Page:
92021__hero_lNBC has ordered a full season of Heroes, which means it’s now safe for you to watch it without worrying that the network will leave you hanging with unresolved mysteries. On a related note, star Adrian Pasdar, who plays Milo Ventimiglia‘s high-flying politician brother, stopped by EW’s office earlier this week. Although some of us were out that day, Alynda Wheat graciously offered a recap, which began with the fact that Pasdar had kissed her hand, twice, to thank her for writing in a review of the show that she would ”probably say anything” to keep him working. (Those of us who’ve seen Profit, his deliciously dark 1996 Fox series co-created by Angel‘s David Greenwalt, second that sentiment.) What else Alynda will admit to: ”I’m not washing said hand, and am, in fact, preserving it as a veritable petri dish of Pasdar’s love and bacteria,” she said this morning. ”As soon as they perfect this cloning thing, Pasdar’s dried spit and I are having a baby.” Anyone like to second that?

addCredit(“Heroes: Mitch Haaseth/NBC”)

'Heroes': Don't try this at home!

Ohmigod, no! Don’t do it! I know you’ve spent the last 10 days thinking of doing it, but seriously, don’t. Sure, you watched the premiere of NBC’s Heroes, and you experienced the thrill/revulsion of seeing Hayden Panettiere’s Claire mutilate her hand in the kitchen garbage disposal, only to pull it out and watch it grow back. And now, naturally, you want to see if you have the same power of regeneration. But you shouldn’t. Claire is a superhero. You are not.

What’s more, the Emerson In-Sink-Erator (nifty name, huh?) may or may not be capable of mangling your hand, anyway. I’m not exactly sure, based on a news report of Emerson’s federal lawsuit (thanks to TV Tattle for the link) that hopes to prevent NBC from rebroadcasting the Heroes pilot episode because it suggests their product ”will cause debilitating and severe injuries, including the loss of fingers, in the event consumers were to accidentally insert their hand into one.”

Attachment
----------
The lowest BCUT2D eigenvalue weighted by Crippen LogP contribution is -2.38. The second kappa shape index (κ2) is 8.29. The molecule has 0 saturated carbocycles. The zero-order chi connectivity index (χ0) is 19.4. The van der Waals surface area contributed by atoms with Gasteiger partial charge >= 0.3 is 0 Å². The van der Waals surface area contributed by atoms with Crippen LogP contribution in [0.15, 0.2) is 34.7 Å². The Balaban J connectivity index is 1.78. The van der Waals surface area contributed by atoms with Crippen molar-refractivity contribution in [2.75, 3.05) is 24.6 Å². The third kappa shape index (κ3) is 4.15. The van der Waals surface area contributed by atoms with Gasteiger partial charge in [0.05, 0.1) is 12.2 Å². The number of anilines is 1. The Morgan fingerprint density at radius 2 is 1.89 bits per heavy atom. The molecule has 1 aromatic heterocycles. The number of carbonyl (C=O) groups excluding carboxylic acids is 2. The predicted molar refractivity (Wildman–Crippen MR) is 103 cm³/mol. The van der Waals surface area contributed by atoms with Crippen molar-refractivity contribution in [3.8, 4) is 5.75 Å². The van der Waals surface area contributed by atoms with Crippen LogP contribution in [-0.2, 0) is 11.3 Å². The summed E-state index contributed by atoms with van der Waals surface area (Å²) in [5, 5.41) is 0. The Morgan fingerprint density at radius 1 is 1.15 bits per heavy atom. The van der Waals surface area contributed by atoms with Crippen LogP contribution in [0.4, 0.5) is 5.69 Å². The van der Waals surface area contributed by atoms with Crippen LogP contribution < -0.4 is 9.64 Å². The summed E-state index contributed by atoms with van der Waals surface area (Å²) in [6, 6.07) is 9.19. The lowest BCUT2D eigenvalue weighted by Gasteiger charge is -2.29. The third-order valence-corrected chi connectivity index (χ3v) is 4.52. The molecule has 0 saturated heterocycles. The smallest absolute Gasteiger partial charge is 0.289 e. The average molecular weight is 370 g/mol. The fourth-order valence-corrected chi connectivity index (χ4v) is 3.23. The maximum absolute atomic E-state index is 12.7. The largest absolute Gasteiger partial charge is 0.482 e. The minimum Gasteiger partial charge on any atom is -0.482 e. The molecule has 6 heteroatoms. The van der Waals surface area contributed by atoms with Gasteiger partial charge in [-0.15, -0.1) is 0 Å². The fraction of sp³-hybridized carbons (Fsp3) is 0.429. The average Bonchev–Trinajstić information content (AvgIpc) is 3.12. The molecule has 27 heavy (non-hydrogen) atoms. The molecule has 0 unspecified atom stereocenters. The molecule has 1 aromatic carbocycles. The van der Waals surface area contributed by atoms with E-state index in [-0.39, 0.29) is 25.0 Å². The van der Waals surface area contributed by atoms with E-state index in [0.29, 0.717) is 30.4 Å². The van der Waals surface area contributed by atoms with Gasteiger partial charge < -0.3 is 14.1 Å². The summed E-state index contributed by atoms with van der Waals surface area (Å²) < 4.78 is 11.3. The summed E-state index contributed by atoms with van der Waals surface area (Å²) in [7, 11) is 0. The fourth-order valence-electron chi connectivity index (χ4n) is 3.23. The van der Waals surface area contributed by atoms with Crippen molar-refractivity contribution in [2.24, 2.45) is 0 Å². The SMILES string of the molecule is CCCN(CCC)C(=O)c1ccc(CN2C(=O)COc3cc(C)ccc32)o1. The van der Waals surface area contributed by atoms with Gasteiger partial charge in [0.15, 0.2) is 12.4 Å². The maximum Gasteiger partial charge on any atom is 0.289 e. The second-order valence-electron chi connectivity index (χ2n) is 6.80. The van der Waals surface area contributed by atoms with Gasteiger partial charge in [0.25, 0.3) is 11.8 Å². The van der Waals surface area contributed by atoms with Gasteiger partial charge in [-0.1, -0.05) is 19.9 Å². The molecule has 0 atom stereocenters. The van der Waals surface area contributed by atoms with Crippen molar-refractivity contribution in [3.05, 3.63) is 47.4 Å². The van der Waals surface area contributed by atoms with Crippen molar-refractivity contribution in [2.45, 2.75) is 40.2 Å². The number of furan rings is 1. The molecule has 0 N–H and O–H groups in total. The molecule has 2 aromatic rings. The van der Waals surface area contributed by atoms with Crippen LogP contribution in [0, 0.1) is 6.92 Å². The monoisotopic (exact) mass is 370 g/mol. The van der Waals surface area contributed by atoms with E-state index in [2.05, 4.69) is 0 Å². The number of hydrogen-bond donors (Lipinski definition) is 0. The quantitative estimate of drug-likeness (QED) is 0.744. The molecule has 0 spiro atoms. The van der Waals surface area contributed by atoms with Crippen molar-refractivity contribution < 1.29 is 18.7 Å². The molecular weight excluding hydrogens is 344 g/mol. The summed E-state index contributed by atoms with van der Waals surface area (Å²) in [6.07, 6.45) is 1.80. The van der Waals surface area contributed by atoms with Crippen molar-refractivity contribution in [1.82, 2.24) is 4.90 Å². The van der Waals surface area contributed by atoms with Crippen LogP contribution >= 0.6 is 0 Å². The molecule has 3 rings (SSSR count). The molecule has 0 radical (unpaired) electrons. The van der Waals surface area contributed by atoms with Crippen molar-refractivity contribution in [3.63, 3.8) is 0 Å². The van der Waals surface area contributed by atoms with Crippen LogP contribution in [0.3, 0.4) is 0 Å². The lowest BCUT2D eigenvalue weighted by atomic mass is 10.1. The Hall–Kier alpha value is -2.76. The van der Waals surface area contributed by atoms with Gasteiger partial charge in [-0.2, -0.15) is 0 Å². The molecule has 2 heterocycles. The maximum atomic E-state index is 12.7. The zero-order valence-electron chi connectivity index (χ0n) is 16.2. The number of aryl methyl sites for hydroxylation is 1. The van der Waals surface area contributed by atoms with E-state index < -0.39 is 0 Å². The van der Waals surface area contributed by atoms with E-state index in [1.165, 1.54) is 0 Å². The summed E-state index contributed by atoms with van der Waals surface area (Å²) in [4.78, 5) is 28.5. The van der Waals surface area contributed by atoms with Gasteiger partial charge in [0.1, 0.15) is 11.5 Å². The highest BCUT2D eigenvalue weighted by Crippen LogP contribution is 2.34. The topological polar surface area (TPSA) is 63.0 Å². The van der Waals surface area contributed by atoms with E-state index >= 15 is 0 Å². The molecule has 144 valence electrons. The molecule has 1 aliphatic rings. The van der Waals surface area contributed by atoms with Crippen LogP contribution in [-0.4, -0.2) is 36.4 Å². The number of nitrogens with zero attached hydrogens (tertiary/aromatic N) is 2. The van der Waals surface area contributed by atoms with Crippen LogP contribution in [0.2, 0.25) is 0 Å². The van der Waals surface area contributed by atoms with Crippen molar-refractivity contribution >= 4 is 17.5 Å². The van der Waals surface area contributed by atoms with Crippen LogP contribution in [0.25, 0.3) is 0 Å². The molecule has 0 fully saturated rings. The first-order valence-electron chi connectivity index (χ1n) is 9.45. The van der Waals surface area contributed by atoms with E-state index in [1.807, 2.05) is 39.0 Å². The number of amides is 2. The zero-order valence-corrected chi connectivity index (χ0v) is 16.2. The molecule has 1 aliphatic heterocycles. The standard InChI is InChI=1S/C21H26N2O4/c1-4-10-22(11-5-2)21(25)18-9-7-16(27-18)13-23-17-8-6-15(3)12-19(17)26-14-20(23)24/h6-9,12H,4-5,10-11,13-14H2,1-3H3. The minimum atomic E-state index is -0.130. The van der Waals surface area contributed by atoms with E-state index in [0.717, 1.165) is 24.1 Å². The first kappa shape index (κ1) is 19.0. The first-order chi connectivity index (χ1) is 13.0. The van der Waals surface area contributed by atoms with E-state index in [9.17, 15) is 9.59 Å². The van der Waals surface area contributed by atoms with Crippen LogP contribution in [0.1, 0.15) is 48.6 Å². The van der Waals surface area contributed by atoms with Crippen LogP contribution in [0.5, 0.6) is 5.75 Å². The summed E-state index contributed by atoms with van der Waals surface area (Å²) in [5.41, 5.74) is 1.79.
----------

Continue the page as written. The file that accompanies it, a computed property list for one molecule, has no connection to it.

Rushdie Judgment: Did 'Heroes' crib?

92933__heroes_lAs I type these words, the thumbs of Iran’s ruling clerics hover menacingly over the big, red Fatwa buttons on their TiVo controllers. Because today, they have one more reason not to watch NBC’s Heroes: It may well have cribbed from the work of Salman ”Roll Me a Fatwa” Rushdie.

Eight years before Rushdie wrote The Satanic Verses — and was famously condemned to death by the late Ayatollah Khomeini — he published Midnight’s Children, a magic-realist history of postcolonial India. I’ve not read it, but Broadcasting & Cable quotes a passage describing the characters,

”every one of whom was, through some freak of biology, or perhaps owing to some preternatural power of the moment… endowed with features, talents or faculties which can only be described as miraculous… powers of transmutation, flight, prophecy and wizardry.”

One Midnight character can bend time, another can step into mirrors. (The character descriptions sound a darnsight more sober here.) There’s even a doctor named ”Suresh,” who delivers these savants into the world — much like the hero-fostering Dr. Mohinder Suresh (Sendhil Ramamurthy, pictured) on the show.addCredit(“Heroes: Mitch Haaseth”)


Snap judgment: 'Heroes'

18554__heroes_lSomeone help me! I’m mutating into a sci-fi geek — and to my knowledge, there’s no known cure. Early symptoms included an unexpected pang of anticipation surrounding the X-Men trilogy, followed by a full-blown fever for Battlestar Galactica. Now, even more troubling, I’m finding myself addicted to NBC’s Heroes after just one inhalation. (For those of you who missed the premiere, by the way, it’ll repeat on NBC tonight at 8 p.m., and is streaming at NBC.com.)

Call me clueless — wait, a lot of Lost fans already did that this morning — but I was totally caught off guard when it turned out that Nathan (the formidable Adrian Pasdar) , not Peter (Milo Ventimiglia), was the sibling with the gift of flight. (Side note: Anyone else still bitter that Pasdar’s brilliant late ’90s series, Profit, never became the breakout hit it deserved to be?) What’s more, while I’m still not sure that Niki’s mirror-image vengeance-lady qualifies as an appealing superpower, the all-too-human drama of her life as a struggling single mother more than made up for it. (Who knew Ali Larter was this good an actress?) Best of all, though, Hayden Garnier Fructis Panettiere’s regenerating teenager, Claire (pictured), left me gasping at every turn. That scene of her sticking her hand in the garbage disposal was perhaps the most rivetingly grotesque moment I’ve experienced in prime time this year. I spy a major star in the making.

addCredit(“Heroes: Dean Hendler”)